Atlas Obscura: An Explorer’s Guide to the World’s Hidden Wonders
The beginning of our happiness lies in the understanding that life without wonder is not worth living.Abraham Joshua Heschel
Author: Joshua Foer, Dylan Thuras, & Ella Morton
Geographic Area: Worldwide
Original Language: English
You can’t talk about travel books without including guides of some sort. In my experience, there are few better than Atlas Obscura.
Translated as “Dark Atlas,” I especially love this book because it compiles strange and out-of-the-way places that you might not find in a standard travel guide. For example, you may have heard of Cairo’s City of the Dead, but have you heard of Cairo’s Garbage City?
This tome presents over 700 unique destinations, spread out across all seven continents. They range from the serene, like Pando the Trembling Giant in Utah, to the arresting, like the Wang Saen Suk Hell Garden in Thailand. There are literally so many inspirations in this book it will blow your mind. On top of actual locations and physical relics, you could also learn some interesting facts, like “Historical Methods of Preventing Premature Burial.” Because apparently enough people were being buried alive in the 18th and 19th centuries to warrant such methods.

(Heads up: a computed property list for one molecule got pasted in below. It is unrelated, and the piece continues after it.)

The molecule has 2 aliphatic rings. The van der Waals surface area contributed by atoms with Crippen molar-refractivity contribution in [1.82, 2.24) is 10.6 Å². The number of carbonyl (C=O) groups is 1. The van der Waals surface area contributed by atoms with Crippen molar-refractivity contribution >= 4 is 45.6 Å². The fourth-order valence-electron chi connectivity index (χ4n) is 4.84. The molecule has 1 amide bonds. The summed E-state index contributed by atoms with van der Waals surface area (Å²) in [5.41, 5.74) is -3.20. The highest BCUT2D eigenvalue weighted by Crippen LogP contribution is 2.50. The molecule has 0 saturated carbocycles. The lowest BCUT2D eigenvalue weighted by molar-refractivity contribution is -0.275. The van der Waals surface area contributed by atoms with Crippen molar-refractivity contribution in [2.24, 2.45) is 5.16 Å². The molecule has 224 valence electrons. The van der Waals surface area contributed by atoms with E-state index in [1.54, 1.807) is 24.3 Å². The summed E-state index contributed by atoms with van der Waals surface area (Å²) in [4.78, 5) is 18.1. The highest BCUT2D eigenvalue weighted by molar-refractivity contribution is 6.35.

Atlas Obscura started as a website, and it’s useful for tracking which of these sites you’ve been to and which you want to visit, as well as looking up chartered trips, and connecting with other like-minded travelers.
However, I’m a book guy and I’ve always been a book guy and I just like having this thing on my bookshelf. It’s not just a wealth of information; its hardcover design lends a sense of adventure to any room. I just feel like an explorer every time I take it down to consult it.
If you too would like to keep this wonderful guidebook on your shelf, you may purchase a copy using the link below. It is an affiliate link, so I would get a percentage if you do.